On top of this, some of these tech companies have changed other map features. Immediately following the Russian attack in February, Google temporarily disabled Google Maps’ real-time traffic layer and its real-time information on how busy stores, restaurants, and other locations are in Ukraine. The company did so out of concern that Russian forces could exploit this information to threaten Ukrainians’ safety—a decision that clearly stands to protect the Ukrainian people.
Moscow’s information war on mobile maps underscores that companies may need better policies to deal with these kinds of events. Apple and Google, for example, appeared to have clear policies—albeit playing into a false idea of “neutrality”—around how to mark disputed territories in years past. Yet when the Putin regime launched an all-out war on Ukraine, and Western governments responded with an array of sanctions, Apple decided it could no longer display the maps as it had—raising questions about what, in general, prompts companies to suddenly undo a years-long “disputed territory” classification and whether those decisions are rooted in comprehensive policies as opposed to ad hoc calculations. Technology companies managing maps need to better develop contingency plans and policies for this kind of war and crisis in the future—and figure out in advance (to the extent possible, at least) how to best respond to promote justice and support the oppressed. Policymakers likewise should think more about maps and other online visualizations and historical records when thinking about information operations, conflicts, and Big Tech power.
But Google, right now, needs to tread carefully in considering decisions like modifying maps viewable to Russians. Historically, Google has bent the knee to the Putin regime repeatedly, from complying with content censorship demands to, foolishly, opening a local office in Russia in 2021 when it was little more than a tool of Kremlin coercion. Its modifying of maps within Russia to reflect Moscow’s illegal annexation of Crimea is another example.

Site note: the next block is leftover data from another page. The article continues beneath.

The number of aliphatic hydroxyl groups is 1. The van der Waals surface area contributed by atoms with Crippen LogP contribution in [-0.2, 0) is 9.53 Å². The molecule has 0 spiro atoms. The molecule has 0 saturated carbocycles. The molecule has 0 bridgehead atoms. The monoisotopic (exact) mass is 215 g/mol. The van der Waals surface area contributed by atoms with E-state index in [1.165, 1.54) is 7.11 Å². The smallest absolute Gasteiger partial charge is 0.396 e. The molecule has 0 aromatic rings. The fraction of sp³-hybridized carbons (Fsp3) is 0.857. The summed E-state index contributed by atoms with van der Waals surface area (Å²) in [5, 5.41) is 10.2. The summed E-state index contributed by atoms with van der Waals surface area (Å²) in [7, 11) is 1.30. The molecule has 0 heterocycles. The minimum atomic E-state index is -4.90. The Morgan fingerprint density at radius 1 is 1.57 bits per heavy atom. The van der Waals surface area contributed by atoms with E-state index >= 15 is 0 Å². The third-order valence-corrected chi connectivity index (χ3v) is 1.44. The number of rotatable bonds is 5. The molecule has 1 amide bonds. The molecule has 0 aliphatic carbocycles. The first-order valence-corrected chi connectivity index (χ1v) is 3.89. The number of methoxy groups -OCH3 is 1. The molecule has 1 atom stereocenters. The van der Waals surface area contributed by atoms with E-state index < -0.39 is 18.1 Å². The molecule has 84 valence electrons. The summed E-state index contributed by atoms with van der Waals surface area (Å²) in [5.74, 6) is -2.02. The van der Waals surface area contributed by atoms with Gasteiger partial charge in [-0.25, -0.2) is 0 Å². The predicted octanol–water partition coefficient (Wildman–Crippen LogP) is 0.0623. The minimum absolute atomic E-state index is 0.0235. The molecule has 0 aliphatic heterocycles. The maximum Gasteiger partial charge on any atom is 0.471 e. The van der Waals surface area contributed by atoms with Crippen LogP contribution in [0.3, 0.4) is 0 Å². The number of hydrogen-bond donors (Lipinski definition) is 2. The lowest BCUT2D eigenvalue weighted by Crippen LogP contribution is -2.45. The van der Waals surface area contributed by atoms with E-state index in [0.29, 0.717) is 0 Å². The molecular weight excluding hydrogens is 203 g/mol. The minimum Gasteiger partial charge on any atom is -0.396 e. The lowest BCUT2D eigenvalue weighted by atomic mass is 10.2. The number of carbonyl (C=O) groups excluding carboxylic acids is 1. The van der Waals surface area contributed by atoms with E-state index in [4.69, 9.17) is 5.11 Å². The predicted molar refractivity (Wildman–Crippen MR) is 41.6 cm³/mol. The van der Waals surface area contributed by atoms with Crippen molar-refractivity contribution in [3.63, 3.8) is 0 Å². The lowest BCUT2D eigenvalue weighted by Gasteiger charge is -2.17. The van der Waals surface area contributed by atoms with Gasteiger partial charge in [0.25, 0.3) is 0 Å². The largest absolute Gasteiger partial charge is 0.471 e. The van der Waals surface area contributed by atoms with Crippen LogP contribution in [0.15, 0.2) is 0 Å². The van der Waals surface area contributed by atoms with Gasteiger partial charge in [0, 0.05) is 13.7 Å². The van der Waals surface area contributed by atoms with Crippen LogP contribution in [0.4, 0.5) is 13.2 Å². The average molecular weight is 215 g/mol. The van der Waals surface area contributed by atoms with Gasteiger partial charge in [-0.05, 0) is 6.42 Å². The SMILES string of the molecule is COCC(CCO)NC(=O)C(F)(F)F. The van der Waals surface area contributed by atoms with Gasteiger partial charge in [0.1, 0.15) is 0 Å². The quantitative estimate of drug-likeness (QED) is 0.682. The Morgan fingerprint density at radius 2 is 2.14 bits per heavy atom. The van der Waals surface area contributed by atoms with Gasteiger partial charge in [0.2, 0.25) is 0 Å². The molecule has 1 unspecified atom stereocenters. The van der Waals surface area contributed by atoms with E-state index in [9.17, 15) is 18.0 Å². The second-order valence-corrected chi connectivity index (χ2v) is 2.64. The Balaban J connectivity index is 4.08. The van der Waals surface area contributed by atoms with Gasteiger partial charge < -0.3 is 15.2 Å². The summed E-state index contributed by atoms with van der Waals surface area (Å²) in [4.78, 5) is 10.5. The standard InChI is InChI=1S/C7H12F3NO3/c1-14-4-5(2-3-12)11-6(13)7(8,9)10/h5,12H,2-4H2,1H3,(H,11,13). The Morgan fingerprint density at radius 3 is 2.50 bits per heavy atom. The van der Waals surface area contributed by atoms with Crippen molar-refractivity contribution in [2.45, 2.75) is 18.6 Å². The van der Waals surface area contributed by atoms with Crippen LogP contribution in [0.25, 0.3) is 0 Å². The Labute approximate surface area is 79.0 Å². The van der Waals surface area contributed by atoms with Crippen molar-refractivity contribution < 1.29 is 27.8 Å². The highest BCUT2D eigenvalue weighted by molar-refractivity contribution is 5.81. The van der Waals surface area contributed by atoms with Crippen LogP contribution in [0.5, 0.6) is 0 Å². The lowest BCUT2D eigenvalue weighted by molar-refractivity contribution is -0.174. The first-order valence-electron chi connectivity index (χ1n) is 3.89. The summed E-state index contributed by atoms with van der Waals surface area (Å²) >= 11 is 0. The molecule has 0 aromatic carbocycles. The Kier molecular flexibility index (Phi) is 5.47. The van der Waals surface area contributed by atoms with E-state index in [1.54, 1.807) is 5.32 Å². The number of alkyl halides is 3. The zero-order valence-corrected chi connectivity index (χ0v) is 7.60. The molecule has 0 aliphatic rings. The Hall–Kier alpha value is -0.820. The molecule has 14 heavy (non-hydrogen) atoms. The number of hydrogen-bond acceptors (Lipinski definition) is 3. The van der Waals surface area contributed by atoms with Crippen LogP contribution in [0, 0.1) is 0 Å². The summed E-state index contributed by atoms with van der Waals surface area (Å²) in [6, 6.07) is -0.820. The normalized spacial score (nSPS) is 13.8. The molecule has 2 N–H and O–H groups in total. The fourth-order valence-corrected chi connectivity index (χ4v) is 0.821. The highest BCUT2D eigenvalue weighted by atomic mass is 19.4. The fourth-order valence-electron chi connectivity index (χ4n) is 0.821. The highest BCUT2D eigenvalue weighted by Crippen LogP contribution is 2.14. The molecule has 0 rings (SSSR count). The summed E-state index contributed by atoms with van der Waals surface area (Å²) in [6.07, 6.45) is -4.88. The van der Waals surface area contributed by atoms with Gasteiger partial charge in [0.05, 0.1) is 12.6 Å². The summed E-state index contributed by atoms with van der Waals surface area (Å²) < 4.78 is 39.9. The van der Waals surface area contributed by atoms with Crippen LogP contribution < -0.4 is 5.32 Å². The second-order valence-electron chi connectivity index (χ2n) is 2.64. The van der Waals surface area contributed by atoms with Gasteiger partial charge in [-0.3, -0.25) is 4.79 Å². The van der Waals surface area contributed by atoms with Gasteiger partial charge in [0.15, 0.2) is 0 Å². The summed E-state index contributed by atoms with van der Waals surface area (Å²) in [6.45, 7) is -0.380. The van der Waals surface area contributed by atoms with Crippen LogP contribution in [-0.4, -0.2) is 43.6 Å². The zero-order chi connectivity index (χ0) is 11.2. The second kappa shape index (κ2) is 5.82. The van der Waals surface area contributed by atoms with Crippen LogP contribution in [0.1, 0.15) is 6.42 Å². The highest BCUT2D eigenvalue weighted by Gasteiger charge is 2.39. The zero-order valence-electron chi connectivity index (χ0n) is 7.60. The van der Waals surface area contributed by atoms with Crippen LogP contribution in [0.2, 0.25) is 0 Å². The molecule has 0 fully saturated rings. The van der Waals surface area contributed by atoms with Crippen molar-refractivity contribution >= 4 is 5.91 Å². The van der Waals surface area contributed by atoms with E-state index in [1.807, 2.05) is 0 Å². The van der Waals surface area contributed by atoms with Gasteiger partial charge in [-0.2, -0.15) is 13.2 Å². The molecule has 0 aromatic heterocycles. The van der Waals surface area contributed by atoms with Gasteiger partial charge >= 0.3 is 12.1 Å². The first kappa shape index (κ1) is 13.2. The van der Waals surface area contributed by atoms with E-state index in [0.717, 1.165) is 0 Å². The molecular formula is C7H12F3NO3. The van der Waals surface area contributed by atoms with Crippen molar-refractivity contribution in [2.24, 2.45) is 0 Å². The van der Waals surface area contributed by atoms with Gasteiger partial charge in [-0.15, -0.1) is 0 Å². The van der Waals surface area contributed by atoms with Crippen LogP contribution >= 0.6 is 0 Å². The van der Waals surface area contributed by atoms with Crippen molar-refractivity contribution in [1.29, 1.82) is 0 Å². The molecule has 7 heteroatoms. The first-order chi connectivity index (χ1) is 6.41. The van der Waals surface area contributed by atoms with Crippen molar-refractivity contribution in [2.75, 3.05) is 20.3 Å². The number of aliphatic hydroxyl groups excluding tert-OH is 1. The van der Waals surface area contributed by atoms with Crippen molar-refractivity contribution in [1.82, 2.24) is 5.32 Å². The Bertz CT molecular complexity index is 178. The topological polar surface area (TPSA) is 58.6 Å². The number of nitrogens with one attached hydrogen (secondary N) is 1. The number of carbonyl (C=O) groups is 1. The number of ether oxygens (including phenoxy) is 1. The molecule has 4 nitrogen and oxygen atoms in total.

In the present moment, Google must focus on ensuring YouTube, the most popular social media platform in Russia, remains accessible to Russians while also acting to prevent or mitigate harm to Ukrainians. Google modifying its maps in Russia to show Crimea as part of Ukraine could be the straw that breaks the camel’s back and prompts the Russian government to move to block YouTube. While some activists are certain that Putin would never block the platform for fear of angering the Russian public, that option cannot realistically be taken off the table. The Russian government has in recent weeks engaged in an unprecedented crackdown on social media platforms and on domestic civil society in Russia.
Putin appears increasingly paranoid, Russia’s internet censor has called YouTube a tool of Western “information warfare” against the Russian Federation, and the head of the UK’s GCHQ intelligence agency says Putin’s advisers are lying to him about the war in Ukraine out of fear of telling the truth. Most recently, Russia’s Ministry of Science and Higher Education ordered all universities to migrate their YouTube content to Russian video services RuTube and VK Video (the latter run by VK, “Russia’s Facebook”). This may portend further attempts to cut Russians off from access to YouTube.
It is the Russian government’s fault and the Russian government’s fault alone that Facebook, Twitter, and other platforms are blocked in Russia—the Kremlin has agency, and the Kremlin made those decisions. Nonetheless, there are often underappreciated ways that Western internet companies, when dealing with the Putin regime, can frame their decisions to play more or less into the Kremlin’s paranoia and desire to act. And here, doing whatever possible to keep YouTube accessible to Russians, alongside working to protect Ukrainians from harm, is important for Russian civil society and for Russian opposition to the war.
There is much talk about information warfare on social media—but it’s also happening in the online maps space, and companies need better policies to deal with these kinds of crises and events. Maps, after all, are quite literally how people see the world in its entirety.